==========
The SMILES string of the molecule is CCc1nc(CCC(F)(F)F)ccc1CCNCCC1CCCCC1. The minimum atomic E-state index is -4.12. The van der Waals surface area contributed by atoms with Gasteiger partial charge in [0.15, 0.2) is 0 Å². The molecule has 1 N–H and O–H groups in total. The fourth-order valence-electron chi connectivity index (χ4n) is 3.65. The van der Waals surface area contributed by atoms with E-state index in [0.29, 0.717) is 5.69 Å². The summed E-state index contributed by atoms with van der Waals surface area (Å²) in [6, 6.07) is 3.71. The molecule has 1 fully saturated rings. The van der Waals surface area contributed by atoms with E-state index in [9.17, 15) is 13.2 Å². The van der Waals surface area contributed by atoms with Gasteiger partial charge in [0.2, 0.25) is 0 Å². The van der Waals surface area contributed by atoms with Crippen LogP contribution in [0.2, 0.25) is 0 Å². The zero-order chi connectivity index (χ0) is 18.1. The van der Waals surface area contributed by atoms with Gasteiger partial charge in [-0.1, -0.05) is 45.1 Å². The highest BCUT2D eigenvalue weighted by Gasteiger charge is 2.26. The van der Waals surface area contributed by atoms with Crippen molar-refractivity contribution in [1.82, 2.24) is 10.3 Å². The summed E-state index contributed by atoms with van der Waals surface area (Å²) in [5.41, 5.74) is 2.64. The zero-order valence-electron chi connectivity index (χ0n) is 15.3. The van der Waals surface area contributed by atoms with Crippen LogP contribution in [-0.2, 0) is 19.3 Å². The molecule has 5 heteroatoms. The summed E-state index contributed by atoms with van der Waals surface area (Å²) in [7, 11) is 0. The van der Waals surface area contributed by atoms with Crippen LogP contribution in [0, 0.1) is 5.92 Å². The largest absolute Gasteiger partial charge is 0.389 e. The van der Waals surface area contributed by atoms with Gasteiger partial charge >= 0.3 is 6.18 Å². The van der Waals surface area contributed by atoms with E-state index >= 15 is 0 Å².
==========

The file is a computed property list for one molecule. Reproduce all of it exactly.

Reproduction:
The SMILES string of the molecule is CCc1nc(CCC(F)(F)F)ccc1CCNCCC1CCCCC1. The minimum atomic E-state index is -4.12. The van der Waals surface area contributed by atoms with Gasteiger partial charge in [0.15, 0.2) is 0 Å². The molecule has 1 N–H and O–H groups in total. The fourth-order valence-electron chi connectivity index (χ4n) is 3.65. The van der Waals surface area contributed by atoms with E-state index in [0.29, 0.717) is 5.69 Å². The summed E-state index contributed by atoms with van der Waals surface area (Å²) in [6, 6.07) is 3.71. The molecule has 1 fully saturated rings. The van der Waals surface area contributed by atoms with E-state index in [9.17, 15) is 13.2 Å². The van der Waals surface area contributed by atoms with Gasteiger partial charge in [0.2, 0.25) is 0 Å². The van der Waals surface area contributed by atoms with Crippen LogP contribution in [0.2, 0.25) is 0 Å². The zero-order chi connectivity index (χ0) is 18.1. The van der Waals surface area contributed by atoms with Gasteiger partial charge in [-0.1, -0.05) is 45.1 Å². The highest BCUT2D eigenvalue weighted by Gasteiger charge is 2.26. The van der Waals surface area contributed by atoms with Crippen molar-refractivity contribution in [1.82, 2.24) is 10.3 Å². The summed E-state index contributed by atoms with van der Waals surface area (Å²) in [5.41, 5.74) is 2.64. The zero-order valence-electron chi connectivity index (χ0n) is 15.3. The van der Waals surface area contributed by atoms with Crippen LogP contribution in [-0.2, 0) is 19.3 Å². The molecule has 5 heteroatoms. The summed E-state index contributed by atoms with van der Waals surface area (Å²) in [7, 11) is 0. The van der Waals surface area contributed by atoms with Crippen LogP contribution in [0, 0.1) is 5.92 Å². The largest absolute Gasteiger partial charge is 0.389 e. The van der Waals surface area contributed by atoms with Gasteiger partial charge >= 0.3 is 6.18 Å². The van der Waals surface area contributed by atoms with E-state index >= 15 is 0 Å².